The investments in question could be anything from home ownership (you should buy in Texas, but rent in California) to building a business to buying their bonds. Nothing in the article is very surprising: States with more takers than makers are considered risky, and the worst of those are in economic “death spirals,” and most of those are blue states. California and Illinois are both on the list, though not on the top of it.

It’s easy to see how California got on our list. It has pampered a large army of civil servants while using every imaginable trick to chase private-sector jobs away, the latest being a quixotic scheme to reduce the globe’s atmospheric carbon.  A City Journal essay by Victor Davis Hanson notes that the state spends $10 billion a year on entitlements for illegal aliens.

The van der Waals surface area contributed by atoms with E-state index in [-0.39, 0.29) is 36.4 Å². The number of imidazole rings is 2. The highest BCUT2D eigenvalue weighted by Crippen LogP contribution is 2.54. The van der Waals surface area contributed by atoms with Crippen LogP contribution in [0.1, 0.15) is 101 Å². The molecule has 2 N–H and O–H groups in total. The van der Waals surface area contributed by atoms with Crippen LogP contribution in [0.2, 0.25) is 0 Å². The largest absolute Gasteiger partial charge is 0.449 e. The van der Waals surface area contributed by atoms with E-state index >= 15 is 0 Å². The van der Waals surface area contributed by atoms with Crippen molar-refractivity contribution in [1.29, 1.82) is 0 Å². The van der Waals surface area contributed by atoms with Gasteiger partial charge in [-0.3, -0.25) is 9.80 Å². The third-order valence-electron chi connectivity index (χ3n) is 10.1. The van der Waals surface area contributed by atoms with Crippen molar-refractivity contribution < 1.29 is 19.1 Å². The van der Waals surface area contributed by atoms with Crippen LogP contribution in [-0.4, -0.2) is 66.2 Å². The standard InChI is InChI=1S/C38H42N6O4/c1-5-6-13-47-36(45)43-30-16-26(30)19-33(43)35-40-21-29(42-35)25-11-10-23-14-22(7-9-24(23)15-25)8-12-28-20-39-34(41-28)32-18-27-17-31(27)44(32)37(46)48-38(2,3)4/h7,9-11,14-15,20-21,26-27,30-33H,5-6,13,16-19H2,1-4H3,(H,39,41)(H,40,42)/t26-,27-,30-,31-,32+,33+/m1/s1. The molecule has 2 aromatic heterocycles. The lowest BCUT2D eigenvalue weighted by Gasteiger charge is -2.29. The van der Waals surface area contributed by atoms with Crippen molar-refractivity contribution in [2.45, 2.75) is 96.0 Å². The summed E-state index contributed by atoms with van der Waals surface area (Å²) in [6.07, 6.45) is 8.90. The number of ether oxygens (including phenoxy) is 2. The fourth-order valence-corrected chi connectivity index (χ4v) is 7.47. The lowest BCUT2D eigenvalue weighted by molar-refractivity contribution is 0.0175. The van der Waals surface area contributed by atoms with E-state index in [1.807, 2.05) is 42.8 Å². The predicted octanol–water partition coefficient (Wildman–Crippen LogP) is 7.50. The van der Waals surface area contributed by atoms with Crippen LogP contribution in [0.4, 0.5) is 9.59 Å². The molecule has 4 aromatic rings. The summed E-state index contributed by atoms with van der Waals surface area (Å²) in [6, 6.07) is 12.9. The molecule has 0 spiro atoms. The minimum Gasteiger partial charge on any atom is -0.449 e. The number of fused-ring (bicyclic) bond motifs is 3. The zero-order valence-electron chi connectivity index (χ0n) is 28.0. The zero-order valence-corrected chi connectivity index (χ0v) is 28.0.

Illinois is especially known for its dishonesty, whether among officeholders (future license plate motto: Land of Corruption) or in the habit of under-accounting for promises to government employees. The Rauh study counted $66 billion in the till to cover pension obligations of $233 billion.

The full list of “death spiral” states includes NM, MS, CA, AL, ME, NY, SC, KY, IL, HI and OH, in order of taker to maker ratio. Ohio may not be as swingy in the future as it has been in the past.

None of these states has a plan to deal with their financial problems. California just passed Prop 30, which amounts to a plunder tax and is likely to chase even more makers out of the Golden State. Illinois will keep on jailing former governors. New York will keep electing Cuomos.